Vaccines for staphylococcal disease
The Staphylococcus group of bacteria represents some of the most important bacterial pathogens to humans. Infections caused by this group result in skin, wound, and deep infections which are potentially life-threatening. Resistant strains, such as MRSA, are routinely spread in hospital environments, and there have been instances of continent-wide epidemics. Available treatments range from antibiotic creams for minor infections to surgery and prolonged courses of antibiotics for more serious conditions. There is currently no effective, commercially available vaccine for staphylococcal infections.
Oxford researchers are developing a viral vectored, multi-valent vaccine incorporating newly characterised antigens to protect against staphylococcal bacteria. Pre-clinical data indicates that there is the potential of developing a single-dose vaccine to induce effective and robust immunity against staphylococcal bacteria. Such a vaccine would have global applicability in the fight against a common set of infections, which are also prevalent in livestock.
Staphylococcal infections are a group of infections caused by the bacterium genus Staphylococcus, the majority of which are caused by the Staphylococcus aureus (S. aureus) species. This includes Methicillin-Resistant Staphylococcus Aureus (MRSA), which is resistant to commonly used antibiotics and is a major risk to hospital patients. Most infections are relatively minor in nature, causing symptoms such as boils, abscesses and cellulitis. However, in some cases, these minor infections can lead to far more serious systemic disease which can be fatal. S. aureus infections also cause a major problem in livestock; for example, it is one of the most common causes of bovine mastitis.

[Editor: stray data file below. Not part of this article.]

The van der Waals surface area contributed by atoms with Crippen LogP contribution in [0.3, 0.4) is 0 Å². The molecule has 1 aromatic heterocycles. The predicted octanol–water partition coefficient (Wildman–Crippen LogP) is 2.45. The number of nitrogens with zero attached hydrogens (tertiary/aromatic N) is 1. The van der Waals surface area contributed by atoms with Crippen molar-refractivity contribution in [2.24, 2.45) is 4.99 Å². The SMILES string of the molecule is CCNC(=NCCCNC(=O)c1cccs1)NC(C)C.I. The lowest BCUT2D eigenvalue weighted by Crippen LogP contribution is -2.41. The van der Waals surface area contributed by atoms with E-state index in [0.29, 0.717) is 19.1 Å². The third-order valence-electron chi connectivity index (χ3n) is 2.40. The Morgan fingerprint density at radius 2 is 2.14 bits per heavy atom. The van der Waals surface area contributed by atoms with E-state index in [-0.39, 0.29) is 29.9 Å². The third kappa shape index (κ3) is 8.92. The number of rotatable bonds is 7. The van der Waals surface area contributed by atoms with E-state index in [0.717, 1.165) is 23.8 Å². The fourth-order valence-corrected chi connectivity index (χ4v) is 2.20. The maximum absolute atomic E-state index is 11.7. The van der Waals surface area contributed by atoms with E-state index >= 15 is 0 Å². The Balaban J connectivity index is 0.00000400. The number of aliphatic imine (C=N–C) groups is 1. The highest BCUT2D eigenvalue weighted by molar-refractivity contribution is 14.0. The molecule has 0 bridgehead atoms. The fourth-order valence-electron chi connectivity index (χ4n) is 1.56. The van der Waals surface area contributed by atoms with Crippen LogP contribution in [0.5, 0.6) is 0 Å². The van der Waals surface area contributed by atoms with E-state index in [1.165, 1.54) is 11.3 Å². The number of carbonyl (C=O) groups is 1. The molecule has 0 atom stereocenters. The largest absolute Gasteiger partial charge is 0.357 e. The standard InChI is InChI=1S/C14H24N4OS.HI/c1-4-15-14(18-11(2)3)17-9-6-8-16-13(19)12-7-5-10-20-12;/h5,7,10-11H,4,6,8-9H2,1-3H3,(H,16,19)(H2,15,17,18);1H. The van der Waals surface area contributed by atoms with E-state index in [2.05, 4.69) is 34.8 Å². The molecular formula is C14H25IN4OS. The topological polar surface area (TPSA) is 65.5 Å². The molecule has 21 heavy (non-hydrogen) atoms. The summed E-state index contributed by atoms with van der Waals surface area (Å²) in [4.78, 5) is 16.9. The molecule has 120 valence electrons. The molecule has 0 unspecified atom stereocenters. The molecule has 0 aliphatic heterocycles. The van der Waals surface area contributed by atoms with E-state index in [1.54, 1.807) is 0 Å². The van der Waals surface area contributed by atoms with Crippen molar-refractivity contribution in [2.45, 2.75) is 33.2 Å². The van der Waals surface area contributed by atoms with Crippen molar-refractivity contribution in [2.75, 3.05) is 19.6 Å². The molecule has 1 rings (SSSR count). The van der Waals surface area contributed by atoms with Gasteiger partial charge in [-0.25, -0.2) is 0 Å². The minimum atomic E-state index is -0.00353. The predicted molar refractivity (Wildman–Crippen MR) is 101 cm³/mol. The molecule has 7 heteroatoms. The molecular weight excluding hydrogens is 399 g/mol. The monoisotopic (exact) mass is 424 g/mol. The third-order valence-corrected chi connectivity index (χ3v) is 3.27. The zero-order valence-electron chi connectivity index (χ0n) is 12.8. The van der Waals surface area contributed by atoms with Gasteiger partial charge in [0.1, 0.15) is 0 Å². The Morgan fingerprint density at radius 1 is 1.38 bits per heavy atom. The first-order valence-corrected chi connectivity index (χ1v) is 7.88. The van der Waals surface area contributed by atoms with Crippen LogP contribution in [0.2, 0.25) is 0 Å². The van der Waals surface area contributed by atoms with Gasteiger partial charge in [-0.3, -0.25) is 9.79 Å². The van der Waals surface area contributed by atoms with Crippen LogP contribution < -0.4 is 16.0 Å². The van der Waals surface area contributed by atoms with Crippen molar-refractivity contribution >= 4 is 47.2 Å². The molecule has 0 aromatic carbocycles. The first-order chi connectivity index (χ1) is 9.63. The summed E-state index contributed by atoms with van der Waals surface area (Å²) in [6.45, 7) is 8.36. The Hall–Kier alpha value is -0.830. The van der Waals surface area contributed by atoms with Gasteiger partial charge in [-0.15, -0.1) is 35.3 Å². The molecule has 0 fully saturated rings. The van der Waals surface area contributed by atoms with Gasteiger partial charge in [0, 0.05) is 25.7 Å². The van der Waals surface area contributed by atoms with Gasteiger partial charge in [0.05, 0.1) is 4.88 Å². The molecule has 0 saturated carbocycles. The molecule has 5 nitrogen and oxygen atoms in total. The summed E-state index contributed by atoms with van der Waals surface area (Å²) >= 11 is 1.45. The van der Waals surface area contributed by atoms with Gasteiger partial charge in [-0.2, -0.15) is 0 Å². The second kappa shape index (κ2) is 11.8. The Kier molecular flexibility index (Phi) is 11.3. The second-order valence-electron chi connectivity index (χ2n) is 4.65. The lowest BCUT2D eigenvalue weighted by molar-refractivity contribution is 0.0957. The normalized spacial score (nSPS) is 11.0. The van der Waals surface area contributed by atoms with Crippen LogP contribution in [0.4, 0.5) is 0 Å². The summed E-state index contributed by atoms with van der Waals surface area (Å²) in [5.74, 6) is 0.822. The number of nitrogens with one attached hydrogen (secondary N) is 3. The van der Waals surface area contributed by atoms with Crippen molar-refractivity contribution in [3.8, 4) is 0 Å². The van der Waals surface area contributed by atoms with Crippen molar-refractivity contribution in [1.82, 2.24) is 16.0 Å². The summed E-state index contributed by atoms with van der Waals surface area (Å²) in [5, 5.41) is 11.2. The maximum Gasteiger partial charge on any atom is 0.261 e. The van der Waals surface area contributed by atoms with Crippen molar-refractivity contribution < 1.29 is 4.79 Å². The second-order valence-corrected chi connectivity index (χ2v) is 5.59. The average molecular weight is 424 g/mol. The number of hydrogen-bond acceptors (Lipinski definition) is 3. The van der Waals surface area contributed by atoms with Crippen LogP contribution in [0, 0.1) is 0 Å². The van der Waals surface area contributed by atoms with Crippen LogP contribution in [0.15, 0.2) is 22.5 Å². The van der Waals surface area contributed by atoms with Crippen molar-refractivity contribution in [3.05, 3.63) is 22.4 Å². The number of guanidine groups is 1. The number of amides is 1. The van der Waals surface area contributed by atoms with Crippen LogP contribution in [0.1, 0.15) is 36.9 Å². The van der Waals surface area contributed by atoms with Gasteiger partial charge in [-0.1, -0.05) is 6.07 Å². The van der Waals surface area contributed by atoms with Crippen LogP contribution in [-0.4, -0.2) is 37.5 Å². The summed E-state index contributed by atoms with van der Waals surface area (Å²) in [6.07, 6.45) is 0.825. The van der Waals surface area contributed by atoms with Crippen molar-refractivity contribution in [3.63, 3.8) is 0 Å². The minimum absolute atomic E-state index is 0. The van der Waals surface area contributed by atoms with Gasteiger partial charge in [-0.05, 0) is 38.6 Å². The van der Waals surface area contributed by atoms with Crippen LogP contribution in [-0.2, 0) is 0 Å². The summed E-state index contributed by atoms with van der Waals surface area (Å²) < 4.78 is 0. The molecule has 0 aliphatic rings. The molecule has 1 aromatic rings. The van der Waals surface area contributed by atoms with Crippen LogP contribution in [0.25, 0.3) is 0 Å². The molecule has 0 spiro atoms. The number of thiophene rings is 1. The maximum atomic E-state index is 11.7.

Despite the prevalence of staphylococcal infections, there is currently no commercially available vaccine. The failure of a recent large randomised control trial has demonstrated the need for new approaches. Current treatments include antibiotic tablets and creams for minor infections, however, invasive infections require surgical treatment in hospital with prolonged periods of antibiotic therapy. The resistance of MRSA to a large number of antibiotics makes reactive treatment even more difficult.
Towards an effective vaccine
Oxford researchers have characterised a new candidate vaccine component that, when delivered by viral vectors, can induce strong and effective protection against staphylococcal infections. Pre-clinical data has demonstrated the ability to substantially reduce the bacterial load during early infection with a single dose of such a vaccine. Such levels of protective efficacy have never previously been demonstrated with any Staphylococcus antigen. It is anticipated that this development will lead to the achievement of high-level protection against these clinically significant infections.
This technology is the subject of an international patent application, published as WO2014/053861. Oxford University Innovation is seeking industrial partners to support the development of a first commercially available vaccine for S. aureus.
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